Like before, the carbon hybridized orbitals (here sp2 orbitals) overlap with hydrogen's s-orbital to form single bonds. The carbon p-orbitals overlap to form the second bond in the carbon-carbon double bond (π-bond). The π-bond is shown as a dotted line since the electrons in the bond are in the p-orbitals, not the sp2 orbitals as shown.

Triple-bond hybridization

Lastly, let's look at triple-bond hybridization (sp-hybridization).

Sp-hybridization (triple-bond hybridization) is the "mixing" of one s- and one p-orbital to form 2 sp-orbitals. The remaining two p-orbitals form the π-bond which are the second and third bonds within the triple bond.

We'll be using C2H2(acetylene or ethyne) as our example:

Bond Hybridization sp hybridized orbital diagram StudySmarter

Carbon hybridizes 1s and 1p orbital to form two sp-orbitals, leaving two 2p orbitals unhybridized.

Carbon forms 2 sp-orbitals from 1 s- and 1 p-orbital. The more s-character an orbital has, the lower in energy it will be, so sp-orbitals have the lowest energy of all the sp-hybridized orbitals.

The two unhybridized p-orbitals will be for π-bond formation.

Let's see this bonding in action!

Bond Hybridization Triple-bond hybridization diagram StudySmarterCarbon's sp-orbitals form a single (σ) bond by overlapping with hydrogen's s-orbitals and the other carbon's sp-orbital. The unhybridized p-orbitals form 1 π-bond each to form the second and third bond in the carbon-carbon triple bond. StudySmarter Original.

As before, carbon's hybridized orbitals overlap with hydrogen's s-orbital and the other carbon's hybridized orbital to form σ-bonds. The unhybridized p-orbitals overlap to form π-bonds (shown by the dotted line).

sp3, sp and sp2 Hybridization and bond angles

Each type of hybridization has its own geometry. Electrons repel each other, so each geometry maximizes the distance between orbitals.

First up are single-bond/sp3 hybridized orbitals, which have the tetrahedral geometry:

Bond Hybridization Tetrahedral sp3 geometry StudySmarterSp3/single-bond hybridized orbitals form the tetrahedral geometry. The bonds are 109.5 degrees apart. StudySmarter Original.

In a tetrahedral, the bond lengths and bond angles are all the same. The bond angle is 109.5°. The bottom three orbitals are all on one plane, with the top orbital sticking upward. The shape is similar to a camera tripod.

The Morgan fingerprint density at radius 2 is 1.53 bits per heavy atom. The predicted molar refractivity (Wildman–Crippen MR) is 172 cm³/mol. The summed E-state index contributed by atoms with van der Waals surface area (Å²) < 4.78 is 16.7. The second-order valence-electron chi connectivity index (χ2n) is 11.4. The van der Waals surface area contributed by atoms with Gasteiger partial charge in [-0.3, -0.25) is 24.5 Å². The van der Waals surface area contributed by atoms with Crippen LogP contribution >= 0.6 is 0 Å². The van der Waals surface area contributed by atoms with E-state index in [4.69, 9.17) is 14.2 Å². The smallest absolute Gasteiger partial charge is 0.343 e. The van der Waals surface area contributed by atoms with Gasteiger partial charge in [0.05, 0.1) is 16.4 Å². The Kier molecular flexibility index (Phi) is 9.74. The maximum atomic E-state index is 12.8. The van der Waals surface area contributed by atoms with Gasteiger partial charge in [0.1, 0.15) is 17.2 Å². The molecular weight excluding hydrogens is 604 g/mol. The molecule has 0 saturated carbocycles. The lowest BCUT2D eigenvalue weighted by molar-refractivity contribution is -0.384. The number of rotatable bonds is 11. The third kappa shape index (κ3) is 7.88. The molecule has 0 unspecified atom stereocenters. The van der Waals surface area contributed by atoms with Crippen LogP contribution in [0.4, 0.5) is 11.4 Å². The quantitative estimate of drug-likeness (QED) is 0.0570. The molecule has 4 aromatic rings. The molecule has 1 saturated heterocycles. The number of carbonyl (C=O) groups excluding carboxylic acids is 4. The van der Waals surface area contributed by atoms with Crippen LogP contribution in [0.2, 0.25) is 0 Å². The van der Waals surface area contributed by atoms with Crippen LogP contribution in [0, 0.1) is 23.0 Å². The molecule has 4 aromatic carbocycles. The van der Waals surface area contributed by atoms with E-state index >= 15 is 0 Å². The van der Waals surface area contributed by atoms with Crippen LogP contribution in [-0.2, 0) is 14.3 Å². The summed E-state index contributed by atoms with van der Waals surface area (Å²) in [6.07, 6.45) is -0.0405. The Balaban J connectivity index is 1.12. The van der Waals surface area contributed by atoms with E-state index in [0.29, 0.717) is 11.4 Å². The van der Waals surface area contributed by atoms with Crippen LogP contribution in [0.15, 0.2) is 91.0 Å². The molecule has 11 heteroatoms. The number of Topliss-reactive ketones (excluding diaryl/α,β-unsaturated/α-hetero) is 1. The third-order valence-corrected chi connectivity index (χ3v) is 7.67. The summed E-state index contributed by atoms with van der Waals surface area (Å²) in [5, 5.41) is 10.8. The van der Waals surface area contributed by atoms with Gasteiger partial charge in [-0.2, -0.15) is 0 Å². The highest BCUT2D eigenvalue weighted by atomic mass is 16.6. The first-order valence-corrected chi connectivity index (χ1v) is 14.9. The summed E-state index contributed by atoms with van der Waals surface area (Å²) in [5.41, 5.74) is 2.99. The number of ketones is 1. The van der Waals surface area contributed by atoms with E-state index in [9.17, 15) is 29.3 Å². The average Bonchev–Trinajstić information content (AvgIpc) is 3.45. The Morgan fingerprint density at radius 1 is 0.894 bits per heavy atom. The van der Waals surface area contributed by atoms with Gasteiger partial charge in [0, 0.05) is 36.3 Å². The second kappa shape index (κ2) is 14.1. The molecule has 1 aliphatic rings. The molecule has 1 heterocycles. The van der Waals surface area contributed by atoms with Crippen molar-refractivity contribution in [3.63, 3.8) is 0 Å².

Next, double-bond/sp2 hybridized orbitals form the trigonal planar geometry:

Bond Hybridization Trigonal planar sp2 geometry StudySmarterSp2/double-bond hybridized orbitals have the trigonal planar geometry. The bond angle is 120 degrees. StudySmarter Original.

When we label a molecule's geometry, we base it on the center atom's geometry. When there is no main center atom, we label the geometry based on what central atom we choose. Here we consider each carbon to be a center atom, both of these carbons have the trigonal planar geometry.

Trigonal planar geometry is shaped like a triangle, with each element being on the same plane. The bond angle is 120°. In this example, we have two overlapping triangles, with each carbon being at the center of its own triangle. Sp2 hybridized molecules will have two trigonal planar shapes within them, with the elements in the double-bond being their own center.

Lastly, we have triple-bond/sp hybridized orbitals, which form the linear geometry:

Bond Hybridization Linear sp geometry StudySmarterSp/triple-bond hybridized orbitals form the linear geometry. The bond angles are 180 degrees. StudySmarter Original.

Like with the previous example, this geometry is for both elements in the triple-bond. Each carbon has a linear geometry, so it has 180° bond angles between it and what it is bonded to. Linear molecules are, as the name implies, shaped like a straight line.

In summary:

Type of hybridizationType of geometryBond angle
sp3/single-bondTetrahedral109.5°
sp2/double-bondTrigonal planar (for both atoms in a double-bond)120°
sp/triple/bondLinear (for both atoms in a triple-bond)180°

Bond Hybridization - Key takeaways

  • Orbital hybridization is when two orbitals "mix" and now have the same characteristics and energy so that they can bond.
  • When orbitals directly overlap, that is called a σ-bond and a sideways overlap is a π-bond.
  • Sp3 hybridization (single-bond hybridization) involves the "mixing" of 1 s- and 3 p-orbitals into 4 sp3 orbitals. This is done so that 4 single bonds of equal energy can be formed.
  • Sp2 hybridization (double-bond hybridization) involves the "mixing" of 1 s- and 2 p-orbitals into 3 sp2 orbitals. The sp2hybrid orbitals form 3 equal σ-bonds and the unhybridized p-orbitals forms the π-bond.
  • Sp-hybridization (triple-bond hybridization) is the "mixing" of one s- and one p-orbital to form 2 sp-orbitals. The remaining two p-orbitals form the π-bond which are the second and third bonds within the triple bond.
  • Sp3 hybridized molecules have the tetrahedral geometry (109.5° bond angle), while sp2 hybridized molecules have the trigonal planar geometry (120° bond angle), and sp hybridized molecules have the linear geometry (180° bond angle).

Frequently Asked Questions about Bond Hybridization

There are 6 sigma bonds formed. 

Hybrid orbitals are of the same shape and energy, so they can form stronger bonds than other orbital types. 

A hybrid bond is a bond that is made from hybrid orbitals. Hybrid orbitals are created from "mixing" two different types of orbitals, like s- and p-orbitals. 

A) Carbon can form 2 bonds since it only has 2 unpaired electrons in its 2p orbital. 

B) Phosphorus can form 3 bonds since it has 3 unpaired electrons in its 3p orbital.

C) Sulfur can form 2 bonds since it has 2 unpaired electrons in its 3p orbital.

Single, double, and triple bonds can all participate in hybridization. Double bonds participate in sp2 hybridization, while triple bonds participate in sp hybridization. 

Test your knowledge with multiple choice flashcards

True or FalseA sigma bond is the first type of covalent bond between atoms and is formed by side to side overlap of p orbitals

Which of the following are important differences between sigma and pi bonds (choose all that apply)? 

If there are 2 pi bonds and 1 sigma in a bond, what type of bond is it?